SEOUL, South Korea — South Korea is reporting a new daily high for coronavirus cases a day after authorities enforced stringent restrictions in areas outside the Seoul capital region seeking to slow a nationwide spread of infections.
The 1,896 cases announced Wednesday took the country’s total for the pandemic to 193,427, with 2,083 deaths from COVID-19.
It was the highest daily jump since the pandemic began and surpassed a previous record of 1,842 announced last Thursday.
The Seoul area has been at the center of the outbreak. On Tuesday, the government put much of the non-Seoul regions under the second highest distancing guidelines to guard against a nationwide viral spread.
MORE ON THE PANDEMIC:
— CDC recommends indoor masks in some parts of US, at schools
— Tokyo hits record 2,848 daily virus cases during Olympics
— Russia OKs testing on combination Sputnik, AstraZeneca shots
— UK spares key workers quarantine during staff shortages
— Find more AP coverage at https://apnews.com/hub/coronavirus-pandemic and https://apnews.com/hub/coronavirus-vaccine
HERE’S WHAT ELSE IS HAPPENING:
BEIJING — Drivers seeking to leave eastern China’s Jiangsu province will have to show a negative coronavirus test taken in the last 48 hours or be forced to turn around, as infections in the province continue to rise.
The provincial transport department said Wednesday that 93 checkpoints have been set up on highways in the province, whose capital of Nanjing is the epicenter of China’s latest outbreak. Drivers must remain in their vehicles and wear masks while health workers carry out the checks.
The National Health Commission reported 48 new cases in Jiangsu over the previous 24 hours, bringing its total to 154 over recent days. Authorities say the virus being transmitted is the highly contagious delta variant.
The virus continues to spread despite China having administered more than 1.5 billion doses of vaccine — exceeding the entire Chinese population of 1.4 billion.
LAS VEGAS — Nevada officials are re-imposing a mask mandate for indoor public spaces in the state’s cities in an effort to stem the spread of the coronavirus amid a rise in cases and hospitalizations not seen since before the arrival of vaccines.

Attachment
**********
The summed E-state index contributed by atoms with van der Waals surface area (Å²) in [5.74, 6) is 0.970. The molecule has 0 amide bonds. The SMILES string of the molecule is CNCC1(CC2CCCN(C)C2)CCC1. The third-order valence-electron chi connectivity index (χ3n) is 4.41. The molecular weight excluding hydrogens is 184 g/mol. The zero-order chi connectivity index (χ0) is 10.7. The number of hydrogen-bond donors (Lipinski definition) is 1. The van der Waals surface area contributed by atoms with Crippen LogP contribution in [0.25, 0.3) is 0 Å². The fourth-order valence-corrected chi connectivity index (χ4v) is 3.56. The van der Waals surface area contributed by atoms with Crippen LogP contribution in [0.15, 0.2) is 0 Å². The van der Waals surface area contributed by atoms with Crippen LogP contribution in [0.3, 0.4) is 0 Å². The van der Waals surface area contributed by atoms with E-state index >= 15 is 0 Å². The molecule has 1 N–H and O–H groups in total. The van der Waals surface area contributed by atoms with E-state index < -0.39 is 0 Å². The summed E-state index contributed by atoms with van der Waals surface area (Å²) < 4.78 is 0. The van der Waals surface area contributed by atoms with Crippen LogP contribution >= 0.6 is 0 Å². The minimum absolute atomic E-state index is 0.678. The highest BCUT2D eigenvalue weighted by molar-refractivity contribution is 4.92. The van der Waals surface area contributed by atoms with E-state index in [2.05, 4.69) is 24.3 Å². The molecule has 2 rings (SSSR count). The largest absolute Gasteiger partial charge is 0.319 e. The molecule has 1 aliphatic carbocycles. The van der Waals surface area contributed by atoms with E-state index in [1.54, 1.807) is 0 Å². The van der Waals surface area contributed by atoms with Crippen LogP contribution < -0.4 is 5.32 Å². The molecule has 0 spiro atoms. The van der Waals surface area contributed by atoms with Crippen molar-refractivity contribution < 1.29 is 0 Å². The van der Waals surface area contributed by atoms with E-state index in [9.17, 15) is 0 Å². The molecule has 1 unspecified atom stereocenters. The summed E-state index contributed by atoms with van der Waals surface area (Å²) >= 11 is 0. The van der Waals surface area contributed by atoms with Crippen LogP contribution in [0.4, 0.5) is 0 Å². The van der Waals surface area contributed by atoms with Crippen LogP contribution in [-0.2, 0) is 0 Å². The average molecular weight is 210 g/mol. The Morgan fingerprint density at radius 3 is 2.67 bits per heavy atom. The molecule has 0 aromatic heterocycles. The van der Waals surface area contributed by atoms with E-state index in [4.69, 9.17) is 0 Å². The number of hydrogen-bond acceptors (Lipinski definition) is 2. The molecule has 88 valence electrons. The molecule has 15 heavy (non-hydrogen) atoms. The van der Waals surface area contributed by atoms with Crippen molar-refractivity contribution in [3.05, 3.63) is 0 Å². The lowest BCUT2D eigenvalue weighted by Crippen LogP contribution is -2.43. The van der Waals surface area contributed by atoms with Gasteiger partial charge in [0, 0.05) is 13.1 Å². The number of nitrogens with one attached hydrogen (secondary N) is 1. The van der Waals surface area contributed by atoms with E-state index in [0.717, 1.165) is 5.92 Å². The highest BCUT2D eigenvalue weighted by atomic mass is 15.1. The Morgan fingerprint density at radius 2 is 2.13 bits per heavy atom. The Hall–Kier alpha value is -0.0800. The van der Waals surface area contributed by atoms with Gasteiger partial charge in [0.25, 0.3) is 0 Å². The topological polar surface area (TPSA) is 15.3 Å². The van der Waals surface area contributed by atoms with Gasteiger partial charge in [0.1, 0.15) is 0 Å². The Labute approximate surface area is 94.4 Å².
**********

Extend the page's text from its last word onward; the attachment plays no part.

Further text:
Authorities officials said Tuesday the order will align Nevada with a new recommendation from the U.S. Centers for Disease Control and Prevention calling for people to use masks even if they are vaccinated.
The increase in cases and the mask requirement could hamper tourism industry efforts to entice visitors and trade shows that power the state’s economy to return following closures last year.
LITTLE ROCK, Ark. — Arkansas Gov. Asa Hutchinson says a special session to revisit the state’s ban on mask mandates in schools is an option as the number of COVID-19 hospitalizations in the state has surpassed 1,000.
The governor met with legislative leaders Tuesday to discuss the possibility of a holding a session on the ban enacted in April that bans local and state government entities, including schools, from requiring the use of masks.
Facing growing calls to lift the ban, at least for schools. Hutchinson says he is evaluating options for changes. Legislative leaders say they’re talking with lawmakers about what action they would support.
Arkansas’ COVID-19 hospitalizations grew by 45 to 1,025, its highest number since late January. The state’s virus cases grew by 2,052.
HARRISBURG, Pa. — Pennsylvania Gov. Tom Wolf says he is not considering a statewide mask mandate as coronavirus cases increase in the state, and his administration says it will not require masks in schools.
The comments came as the CDC issued a new recommendation that even vaccinated people wear masks in areas where infections are rising.
Wolf told KDKA-AM in Pittsburgh on Tuesday that his strategy for fighting the spread of the coronavirus is to get more people vaccinated. The governor says Pennsylvania had a mask mandate when there was no vaccine.
In Wolf's words: “People have the ability, each individual to make the decision to get a vaccine. If they do, that’s the protection.”
JACKSON, Miss. — Mississippi Gov. Tate Reeves does not plan to issue a mask mandate for schools even as coronavirus cases are increasing in the state, which has one of the lowest vaccination rates in the nation.